To serve clients’ needs, it’s important for brokers to understand them.
A great way to start? knowing what keeps your clients awake at night. The better you understand these three main concerns, the more prepared you’ll be to address them.
1.) The Worry: Employees’ Inability to Afford High Deductibles
There’s no denying the high-deductible plan is here to stay. But, can your clients’ employees afford it?
According to the Guardian Workplace Benefits Study, “three in five respondents admitted they’re unable to pay a $3,000 out-of-pocket medical expense, triggering concern that neglected care could develop into catastrophic medical and disability claims,” wrote Bruce Shutan for Employee Benefit News. To afford such an expense, respondents said they’d need to set up a payment plan, charge the expenses to a credit card, or take out a loan.
Possible solution: Financial wellness programs are growing in popularity, as are voluntary benefits that could help fill gaps in high-deductible plans. Offering choices like these can provide important resources to employees.
“As many brokers and advisers have turned their attention to selling more than medical coverage, [there’s been] a gradual shift toward some supplemental health products,” Shutan wrote. “The objective is twofold: fill coverage gaps for employees and diversify their [brokers’] business.”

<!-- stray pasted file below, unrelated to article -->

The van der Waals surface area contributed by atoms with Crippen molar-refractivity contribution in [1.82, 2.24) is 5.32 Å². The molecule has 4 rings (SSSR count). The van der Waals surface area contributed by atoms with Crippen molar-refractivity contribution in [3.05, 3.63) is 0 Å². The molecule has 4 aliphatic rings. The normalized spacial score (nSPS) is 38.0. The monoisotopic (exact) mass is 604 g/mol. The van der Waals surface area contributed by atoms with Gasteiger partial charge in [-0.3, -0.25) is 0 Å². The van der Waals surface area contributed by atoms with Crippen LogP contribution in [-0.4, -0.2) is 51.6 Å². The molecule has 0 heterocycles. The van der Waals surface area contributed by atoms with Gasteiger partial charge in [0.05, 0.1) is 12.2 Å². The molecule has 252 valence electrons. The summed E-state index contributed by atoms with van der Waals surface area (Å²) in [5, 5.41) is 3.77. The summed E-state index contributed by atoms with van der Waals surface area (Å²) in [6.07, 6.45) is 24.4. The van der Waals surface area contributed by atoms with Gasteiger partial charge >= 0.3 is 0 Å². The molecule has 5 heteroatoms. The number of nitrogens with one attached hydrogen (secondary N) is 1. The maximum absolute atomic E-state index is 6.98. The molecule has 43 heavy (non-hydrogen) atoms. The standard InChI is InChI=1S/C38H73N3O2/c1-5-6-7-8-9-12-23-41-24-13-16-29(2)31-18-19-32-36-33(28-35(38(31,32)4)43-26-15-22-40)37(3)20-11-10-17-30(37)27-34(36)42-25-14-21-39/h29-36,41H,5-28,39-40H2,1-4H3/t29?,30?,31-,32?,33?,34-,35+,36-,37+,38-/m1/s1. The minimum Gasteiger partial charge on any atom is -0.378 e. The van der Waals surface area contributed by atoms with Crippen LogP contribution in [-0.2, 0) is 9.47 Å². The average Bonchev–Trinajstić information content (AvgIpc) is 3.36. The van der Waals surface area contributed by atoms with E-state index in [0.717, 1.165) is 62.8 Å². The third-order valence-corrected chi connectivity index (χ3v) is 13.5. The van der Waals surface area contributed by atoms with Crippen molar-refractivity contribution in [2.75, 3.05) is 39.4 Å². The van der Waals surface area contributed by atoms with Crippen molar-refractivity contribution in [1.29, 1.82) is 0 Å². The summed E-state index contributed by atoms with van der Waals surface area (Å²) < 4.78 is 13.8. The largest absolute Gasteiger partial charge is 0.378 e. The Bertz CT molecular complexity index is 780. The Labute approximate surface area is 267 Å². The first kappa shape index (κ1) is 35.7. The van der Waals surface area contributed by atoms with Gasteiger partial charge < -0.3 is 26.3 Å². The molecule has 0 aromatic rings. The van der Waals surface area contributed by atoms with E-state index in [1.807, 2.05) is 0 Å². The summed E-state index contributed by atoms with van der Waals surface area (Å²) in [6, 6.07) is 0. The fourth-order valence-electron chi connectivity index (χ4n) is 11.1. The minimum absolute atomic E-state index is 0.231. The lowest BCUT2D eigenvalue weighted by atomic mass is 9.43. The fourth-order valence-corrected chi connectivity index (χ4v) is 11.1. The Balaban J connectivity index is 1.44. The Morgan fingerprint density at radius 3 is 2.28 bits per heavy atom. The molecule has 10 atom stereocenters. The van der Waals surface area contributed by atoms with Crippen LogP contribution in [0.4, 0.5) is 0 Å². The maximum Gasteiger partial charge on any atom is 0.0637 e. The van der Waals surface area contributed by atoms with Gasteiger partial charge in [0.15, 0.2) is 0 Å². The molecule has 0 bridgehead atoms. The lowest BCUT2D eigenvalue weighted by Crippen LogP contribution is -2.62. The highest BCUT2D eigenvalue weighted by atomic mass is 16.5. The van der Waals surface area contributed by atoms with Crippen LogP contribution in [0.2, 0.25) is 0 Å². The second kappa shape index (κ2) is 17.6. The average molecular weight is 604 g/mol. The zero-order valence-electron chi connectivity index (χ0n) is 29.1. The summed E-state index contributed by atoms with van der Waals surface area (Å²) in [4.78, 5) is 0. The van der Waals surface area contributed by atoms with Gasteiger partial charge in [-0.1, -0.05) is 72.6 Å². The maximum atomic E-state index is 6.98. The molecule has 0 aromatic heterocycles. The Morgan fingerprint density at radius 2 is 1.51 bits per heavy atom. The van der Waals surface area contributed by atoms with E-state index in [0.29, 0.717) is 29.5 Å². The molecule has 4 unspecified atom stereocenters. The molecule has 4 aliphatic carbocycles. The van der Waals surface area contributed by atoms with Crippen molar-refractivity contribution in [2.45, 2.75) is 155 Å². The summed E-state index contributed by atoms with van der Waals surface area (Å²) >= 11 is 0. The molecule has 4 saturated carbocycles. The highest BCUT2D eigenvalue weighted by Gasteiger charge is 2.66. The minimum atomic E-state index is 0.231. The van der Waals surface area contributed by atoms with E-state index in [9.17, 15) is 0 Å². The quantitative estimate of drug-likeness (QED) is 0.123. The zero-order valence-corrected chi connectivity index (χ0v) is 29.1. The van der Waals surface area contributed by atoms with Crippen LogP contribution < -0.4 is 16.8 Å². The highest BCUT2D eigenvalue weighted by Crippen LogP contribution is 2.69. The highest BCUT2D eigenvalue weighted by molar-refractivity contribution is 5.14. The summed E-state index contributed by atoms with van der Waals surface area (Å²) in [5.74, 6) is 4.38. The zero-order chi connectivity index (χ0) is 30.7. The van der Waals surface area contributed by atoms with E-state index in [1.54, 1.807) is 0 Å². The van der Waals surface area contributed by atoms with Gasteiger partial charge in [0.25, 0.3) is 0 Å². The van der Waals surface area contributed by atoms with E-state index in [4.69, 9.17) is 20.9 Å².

2.) The Worry: Low Employee Satisfaction
Your clients spend a lot on their offerings, but are employees really happy with their choices?
A study from Transamerica Center for Health Studies found “a strong disconnect” between employers and employee benefit satisfaction, writes Curt Olsen for Employee Benefit News. “When it comes to overall health care satisfaction, … 94 percent of employers said employees are satisfied with the health insurance plan their company offers, while only 79 percent of employees said they are satisfied with their health plan,” Olsen wrote.
Possible solution: “Brokers can help their clients get past this disconnect,” wrote Valerie Bolden-Barrett for HR Dive, especially by encouraging workers to answer surveys. “Sometimes, polls are the only vehicles employers have for uncovering and rectifying these differences,” she wrote.
3.) The worry: Employees Don’t Know Their Options
All the unique and useful offerings in the world won’t help employees if they don’t know about them. For example, Transamerica Center for Health Studies found “more than half of the employers surveyed say they offer wellness programs to their staff, yet some employees seemed to be unaware…” Olsen wrote.
Possible solution: Issues like these can be solved with better client communication to employees, and brokers are well positioned to share best practices in this area. “When carriers, brokers, and HR teams are putting together benefits packages, they need to think like marketers,” wrote Erin Moriarty-Siler for BenefitsPro. “They must adapt their messages to a mobile, impatient audience, while still supplying enough information so that people know what they are getting into.”